sibility, to convey it to Macon, Ga. Mrs. President Davis and family were in town. They had left We started the same day for Newberry, S. C. Mrs. Davis and family were provided by General Preston sed the remainder of the night in the cars. Mrs. Davis and family here left me and went to the housarted for Abbeville. On the way we met Mrs. President Davis and family, escorted by Col. Burton N. arned that they were the advance guard of President Davis. About 10 A. M., May 2, 1865, Presidenvis and his Cabinet (save Messrs. Trenholm and Davis) rode in. They were escorted by four skeleton al Duke. I had several interviews with President Davis and found him calm and composed, and resoem, and they never faltered. I am sure that Mr. Davis and Mr. Mallory, if they were alive, would tds say, vara suspeecious. Capture of President Davis. Mr. Davis was captured on the morning Abbeville. There were with him at the time Mrs. Davis and three children; Miss Howell, her sister;[6 more...]
Southern Historical Society Papers, Volume 27. (ed. Reverend J. William Jones), An effort to rescue Jefferson Davis. (search)
rom it will give its main purport: His Excellency President Davis. My Dear Sir,—Having seen the terms up2d of April I wrote again from Greensborough to President Davis, and a few extracts from that letter are here gs convenient. Will then confer. (Signed,) Jeff'n Davis. I think the word not in the above was used inst communication from myself. On the 26th April, President Davis telegraphed to me from Charlotte, N. C., as folu in the command of the cavalry. (Signed,) Jeff'n Davis. In response to the summons of President Davis, President Davis, I had met him in Charlotte, where, after a full consultation, he approved of the plan suggested, and he gave meGeneral Johnston that I had special orders from President Davis, I did not consider myself as embraced in the sth me; but that I was acting under the order of President Davis, and was therefore free to join him. After a mohed on towards Charlotte, where I hoped to meet President Davis. On the last day of our journey, after a lon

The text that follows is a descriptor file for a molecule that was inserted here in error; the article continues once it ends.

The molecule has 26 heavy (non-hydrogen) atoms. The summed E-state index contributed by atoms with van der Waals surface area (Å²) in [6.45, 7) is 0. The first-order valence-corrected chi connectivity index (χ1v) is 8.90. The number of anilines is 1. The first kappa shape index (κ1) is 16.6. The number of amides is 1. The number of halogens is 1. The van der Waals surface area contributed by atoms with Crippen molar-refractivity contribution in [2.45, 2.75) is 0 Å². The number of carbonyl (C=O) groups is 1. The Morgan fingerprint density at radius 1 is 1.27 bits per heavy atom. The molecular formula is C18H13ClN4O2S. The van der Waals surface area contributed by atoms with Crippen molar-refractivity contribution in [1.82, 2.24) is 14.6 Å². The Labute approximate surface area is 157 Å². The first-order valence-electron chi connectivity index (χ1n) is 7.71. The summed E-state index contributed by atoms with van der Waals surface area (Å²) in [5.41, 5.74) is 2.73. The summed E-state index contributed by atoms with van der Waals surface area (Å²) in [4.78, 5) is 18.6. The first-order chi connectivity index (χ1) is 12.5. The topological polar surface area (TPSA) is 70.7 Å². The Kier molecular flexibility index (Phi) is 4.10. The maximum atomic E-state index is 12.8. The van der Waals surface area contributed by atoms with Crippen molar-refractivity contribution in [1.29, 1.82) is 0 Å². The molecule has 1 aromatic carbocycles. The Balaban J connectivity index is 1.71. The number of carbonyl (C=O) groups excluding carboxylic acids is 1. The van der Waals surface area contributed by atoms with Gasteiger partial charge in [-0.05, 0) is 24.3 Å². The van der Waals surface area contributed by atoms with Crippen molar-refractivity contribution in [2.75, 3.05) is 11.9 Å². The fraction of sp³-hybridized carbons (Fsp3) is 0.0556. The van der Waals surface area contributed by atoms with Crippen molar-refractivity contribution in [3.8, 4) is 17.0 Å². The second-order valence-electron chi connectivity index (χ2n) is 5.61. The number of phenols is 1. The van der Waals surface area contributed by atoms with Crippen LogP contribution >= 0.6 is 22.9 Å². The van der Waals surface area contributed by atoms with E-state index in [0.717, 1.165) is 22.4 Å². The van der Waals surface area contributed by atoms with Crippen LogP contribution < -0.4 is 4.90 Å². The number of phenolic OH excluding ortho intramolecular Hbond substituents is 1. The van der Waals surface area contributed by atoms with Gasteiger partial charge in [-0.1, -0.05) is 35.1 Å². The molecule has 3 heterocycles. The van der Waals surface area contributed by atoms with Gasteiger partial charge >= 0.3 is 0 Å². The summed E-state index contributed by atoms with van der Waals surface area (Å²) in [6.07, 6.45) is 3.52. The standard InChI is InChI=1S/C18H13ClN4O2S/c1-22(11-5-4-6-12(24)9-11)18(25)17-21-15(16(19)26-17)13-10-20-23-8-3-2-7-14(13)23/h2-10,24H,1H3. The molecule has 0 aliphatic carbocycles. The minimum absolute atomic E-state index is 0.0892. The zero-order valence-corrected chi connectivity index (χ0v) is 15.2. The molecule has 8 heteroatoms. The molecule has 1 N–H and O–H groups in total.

Last year the post-office at Richmond, Va., paid $2,671, and that at Norfolk $220, over expenses. Mr. Lincoln received last week from an office-seeker a petition said to be over two miles in length! Miss Prescott, the popular magazine writer is about to be married to Mr. Richard Spofford, a Boston lawyer. It is said that the copy-right of "Dixie's Land" has given to the author four thousand dollars. There were fifteen deaths in New York city of small-pox last week. Thursday, April 4, is the day appointed for prayer and fasting in Massachusetts. Mrs. President Davis held her first levee in Montgomery, on Wednesday night last. Dr. Guernsey is now the editor of Harper's Magazine.
ention. Colonel Magruder, in his official account of the battle, his done this battalion justice; but, as only a few will see this account, I ask, as a simple act of justice, that this be published Colonel Magruder, since the battle, is certain that we were attacked by upwards of five thousand men, and between three and four hundred of the enemy killed and wounded. As a piece of interesting news, of which you have not yet, I believe, become possessed, I will mention that, on the 12th, Captain Davis, Lieutenant Lea, and Dr. Martin, of the New York Firemen Zouaves, came with a flag of truce from General Butler to our out-post, to treat with Colonel Magruder in relation to their dead, wounded, and prisoners. The result of the interview has not transpired, except that one of their prisoners was exchanged for one of ours. It is said by military men that this is a positive recognition of us, as a belligerent power, and will be so regarded by the nations of Europe. A Participant.